Space is full of dan­ger­ous lit­ter – and we haven’t yet cleaned up any of it

DRUM - - In The Classroom -

ATE one night in 1997 Lot­tie Williams was on a walk in the Amer­i­can state of Ok­la­homa when she saw a streak of light in the sky, then felt some­thing drop down on her shoul­der. It turned out to be a small chunk from a Delta rocket that had fallen from space.

Luck­ily Lot­tie wasn’t hurt – and just as for­tu­nately this re­mains the only known case of a per­son be­ing hit by a piece of space junk. In al­most 60 years that hu­mans have been go­ing to space, we’ve left so much de­bris up there that it may be putting us all in dan­ger.

Space de­bris not only falls to Earth – it can also col­lide with a space­walk­ing as­tro­naut or a work­ing satel­lite.

The In­ter­na­tional Space Sta­tion (ISS) has had to move po­si­tion a few times to get out of the way of de­bris.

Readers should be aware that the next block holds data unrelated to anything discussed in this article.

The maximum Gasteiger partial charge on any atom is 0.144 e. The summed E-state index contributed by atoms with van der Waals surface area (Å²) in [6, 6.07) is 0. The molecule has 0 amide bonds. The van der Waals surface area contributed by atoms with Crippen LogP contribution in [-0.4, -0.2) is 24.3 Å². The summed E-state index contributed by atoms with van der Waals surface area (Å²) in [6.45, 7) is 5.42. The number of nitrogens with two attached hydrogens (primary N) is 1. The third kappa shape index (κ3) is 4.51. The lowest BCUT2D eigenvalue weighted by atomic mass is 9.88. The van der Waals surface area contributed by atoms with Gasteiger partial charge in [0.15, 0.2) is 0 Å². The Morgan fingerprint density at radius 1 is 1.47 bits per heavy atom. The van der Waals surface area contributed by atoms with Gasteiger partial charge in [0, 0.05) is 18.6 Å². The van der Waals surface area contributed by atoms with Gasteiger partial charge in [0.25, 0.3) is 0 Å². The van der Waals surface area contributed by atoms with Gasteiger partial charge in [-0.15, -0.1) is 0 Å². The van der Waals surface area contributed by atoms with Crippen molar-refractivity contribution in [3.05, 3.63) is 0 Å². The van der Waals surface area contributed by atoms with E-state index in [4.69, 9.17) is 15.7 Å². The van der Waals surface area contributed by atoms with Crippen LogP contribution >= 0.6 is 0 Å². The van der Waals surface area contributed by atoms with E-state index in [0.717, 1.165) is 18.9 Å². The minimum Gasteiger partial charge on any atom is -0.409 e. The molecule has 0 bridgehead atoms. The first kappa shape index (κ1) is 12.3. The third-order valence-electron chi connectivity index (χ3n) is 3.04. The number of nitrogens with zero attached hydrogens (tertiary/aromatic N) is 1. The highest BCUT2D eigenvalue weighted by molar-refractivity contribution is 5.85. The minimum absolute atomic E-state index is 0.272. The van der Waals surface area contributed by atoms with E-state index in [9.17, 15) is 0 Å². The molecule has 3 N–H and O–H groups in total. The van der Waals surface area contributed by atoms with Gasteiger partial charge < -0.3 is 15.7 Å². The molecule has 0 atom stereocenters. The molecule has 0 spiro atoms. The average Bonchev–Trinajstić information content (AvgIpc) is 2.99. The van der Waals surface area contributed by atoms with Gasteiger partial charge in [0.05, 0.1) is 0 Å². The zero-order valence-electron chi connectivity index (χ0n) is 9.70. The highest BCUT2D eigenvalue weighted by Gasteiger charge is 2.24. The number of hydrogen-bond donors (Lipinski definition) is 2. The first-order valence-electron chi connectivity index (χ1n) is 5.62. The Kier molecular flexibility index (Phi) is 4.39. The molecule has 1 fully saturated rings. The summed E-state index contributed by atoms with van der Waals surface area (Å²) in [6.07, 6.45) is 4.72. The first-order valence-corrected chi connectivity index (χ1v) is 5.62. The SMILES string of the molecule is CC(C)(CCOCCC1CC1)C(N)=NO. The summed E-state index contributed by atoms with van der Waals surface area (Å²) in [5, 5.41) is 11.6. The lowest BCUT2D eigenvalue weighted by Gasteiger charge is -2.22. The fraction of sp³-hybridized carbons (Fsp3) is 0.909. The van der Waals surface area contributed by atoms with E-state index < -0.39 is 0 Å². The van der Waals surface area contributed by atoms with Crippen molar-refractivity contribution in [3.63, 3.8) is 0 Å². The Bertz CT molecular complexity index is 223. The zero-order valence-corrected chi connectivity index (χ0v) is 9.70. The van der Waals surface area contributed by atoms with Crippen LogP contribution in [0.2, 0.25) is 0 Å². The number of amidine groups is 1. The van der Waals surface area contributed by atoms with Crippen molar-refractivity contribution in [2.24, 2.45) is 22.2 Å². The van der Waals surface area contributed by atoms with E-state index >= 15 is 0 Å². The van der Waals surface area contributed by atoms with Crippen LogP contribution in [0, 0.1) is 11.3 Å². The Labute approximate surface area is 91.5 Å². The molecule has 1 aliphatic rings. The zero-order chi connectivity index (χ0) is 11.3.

Sci­en­tists are look­ing at ways of ad­dress­ing the prob­lem, such as build­ing space­craft that can col­lect the junk.


It’s a col­lec­tion of dis­carded man-made ob­jects or­bit­ing Earth. These in­clude old satel­lites, spent rocket stages and frag­ments from dis­in­te­gra­tions, ero­sion and col­li­sions be­tween satel­lites and other ob­jects. It can travel at speeds of up to 28 163km/h, fast enough for a rel­a­tively small piece of or­bital de­bris to dam­age a satel­lite or space­craft. This air­craft holds the world record for be­ing the fastest manned air­craft. Its max­i­mum speed was mach 6,72 (about 7 200km/h).

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